This process is usually far more obvious in our current politics--see Republican party or Rahm Emanuel --than it is in our religious institutions, but that might be changing as well. I find it difficult to believe that even the most traditional of traditionalists thinks Eucharistic Adoration is an adequate form of Vatican repentance for the clerical sexual abuse scandal. (Sure is a lot cheaper though) Perhaps the Vatican has forgotten all those words from Jesus about not approaching the altar if one is not reconciled with one's accusers. Even John McCain understands he can't go forward without old enemy Mitt Romney.

Monday, May 24, 2010

A Short Note About Transformation And A Short Break

Actual photo of actual coyote taken by my actual daughter. Yours truly was too busy picking my chin up off the ground to take an actual photo.

Just a note to let readers know I am going to be taking a short break to kind of catch my breath and catch up on some things I have been putting on hold. It seems multi tasking has not been my strong suit lately.

Until I return later this week, here's a thought to ponder. It seems to me the spiritual quest is not about disciplining the body and it's natural functions. It's about maturing emotionally. That means transcending one's fears and all the emotions associated with fear. Only then, when we start to work through our fears are we able to experience the fruits of love. First peace, then love, then joy.

I had the above thought yesterday while hiking in Bandelier National Monument. Bandelier is a Pueblo Indian Archaeological site, but I didn't travel to Bandelier for the ruins. Not this time anyway. I went because my daughter and I took this same hike last summer. It shocked me into finally admitting I was totally out of shape.

The first half of the hike is relatively benign with a gradual down hill drop of over 700 feet to a water fall. I did this half pretty easily and was feeling quite pleased with my fat out of shape self. Just as we turned around to start back we ran into a coyote on the same trail going in the opposite direction. We were so close we could easily have reached out and pet it. I've been around enough Natives to know coyote lessons are always at your expense. Hiking back became an exercise in survival. I got the message. It was past time I either got in shape or gave up delusions of hiking.

So I spent the last seven months working the fitness program I mentioned a while back. Yesterday was the test to see how far I had actually come. I had come a long long way. The hike was really easy both coming and going. Here's the magical part. I was about a quarter of a mile from the end and had completed the up hill climb when I stopped to take a photograph of a blossoming cactus. I was suddenly confronted with a huge monarch butterfly circling my face at eye level. I could have reached out and easily caught it. The butterfly represents transformation in Native lore. I simply laughed at the sheer joy of my hard work being recognized.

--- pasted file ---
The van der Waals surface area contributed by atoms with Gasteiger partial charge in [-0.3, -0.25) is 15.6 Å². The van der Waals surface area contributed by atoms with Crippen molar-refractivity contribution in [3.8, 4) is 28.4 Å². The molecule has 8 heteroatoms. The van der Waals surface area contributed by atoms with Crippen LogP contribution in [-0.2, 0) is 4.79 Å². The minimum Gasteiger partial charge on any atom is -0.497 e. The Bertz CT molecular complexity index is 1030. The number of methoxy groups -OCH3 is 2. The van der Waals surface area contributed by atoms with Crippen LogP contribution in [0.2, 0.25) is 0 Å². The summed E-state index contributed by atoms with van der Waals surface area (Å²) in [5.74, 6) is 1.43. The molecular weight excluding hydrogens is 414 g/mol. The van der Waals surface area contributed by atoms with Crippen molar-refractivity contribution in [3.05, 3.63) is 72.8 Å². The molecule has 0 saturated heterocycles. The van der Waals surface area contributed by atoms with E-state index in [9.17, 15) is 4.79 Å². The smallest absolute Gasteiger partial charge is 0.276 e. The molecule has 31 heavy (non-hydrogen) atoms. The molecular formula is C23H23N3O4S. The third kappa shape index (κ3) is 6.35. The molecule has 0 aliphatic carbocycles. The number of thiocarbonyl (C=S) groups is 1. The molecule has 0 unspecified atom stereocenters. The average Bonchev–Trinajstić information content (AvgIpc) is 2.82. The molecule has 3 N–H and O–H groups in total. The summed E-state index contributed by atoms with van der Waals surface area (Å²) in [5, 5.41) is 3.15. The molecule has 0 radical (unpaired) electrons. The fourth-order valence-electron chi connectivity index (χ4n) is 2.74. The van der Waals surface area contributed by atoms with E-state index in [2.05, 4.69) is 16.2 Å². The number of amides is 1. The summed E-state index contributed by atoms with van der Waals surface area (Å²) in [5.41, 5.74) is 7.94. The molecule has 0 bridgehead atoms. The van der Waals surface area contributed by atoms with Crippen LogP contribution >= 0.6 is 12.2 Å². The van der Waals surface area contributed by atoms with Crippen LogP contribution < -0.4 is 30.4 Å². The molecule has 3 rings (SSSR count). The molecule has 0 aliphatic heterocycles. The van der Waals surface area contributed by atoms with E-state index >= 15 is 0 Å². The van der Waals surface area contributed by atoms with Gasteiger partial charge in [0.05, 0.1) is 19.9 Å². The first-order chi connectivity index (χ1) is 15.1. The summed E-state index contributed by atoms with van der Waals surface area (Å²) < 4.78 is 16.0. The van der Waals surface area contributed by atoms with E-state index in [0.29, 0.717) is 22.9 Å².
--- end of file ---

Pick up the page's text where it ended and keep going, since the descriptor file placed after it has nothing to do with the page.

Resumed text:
Transformation on any level is possible for those who don't let fear hold them back. The trick is confronting your current reality honestly and not letting fear dictate the outcome. This is precisely where the Church finds itself at this moment. It's a moment pregnant with transformational possibilities. So from me there will be a little silence, and a great deal of hope that the Church will choose transformation. That further coyote lessons won't be necessary.

Saturday, May 22, 2010

It's Going To Take Much More Than Just Adding Women To The Clerical Mix

Eugene Kennedy has written another provocative essay for the National Catholic Reporter. I post it here because I think it deserves discussion and that doens't happen on the NCR over any week end. Besides, I don't competely agree with his conclusion.

If the church ordained women, there would be no sex abuse crisis
by Eugene Cullen Kennedy - National Catholic Reporter - May 21, 2010

Some years ago I asked in a column, "If the church ordained women would there be fewer abortions?" I suggested that recognizing women as fully equal with men would have obviated centuries of the repression, injustice, and pain inflicted on women and cleared the air of the edgy suspicion and anxiety with which many men, including church leaders, have regarded women throughout the centuries.

In the last century, women sought equal rights for themselves as human beings from the men who had grown up believing that they constituted a second and lesser sex whose main role was, in ways too many to number and too scandalous to name, to take care of them. Had the church ordained women it would have automatically changed history, making them equal in all ways, and striking off the emotional chains that had bound them, voiceless, in time's dungeon. Men would have had to relate to them on the same footing and much of the longing for independence that is symbolized in the abortion struggle would have been lessened.

This is beginning to sound as improbable as "Avatar," but duck away from the cascade of unconvincing arguments dumped on women (e.g., "Women don't look like men so they can't represent Jesus,"} by the usual suspects of the curial all-star theology team. Imagine instead that the church had affirmed their human equality by welcoming women into the priesthood. What would the results be?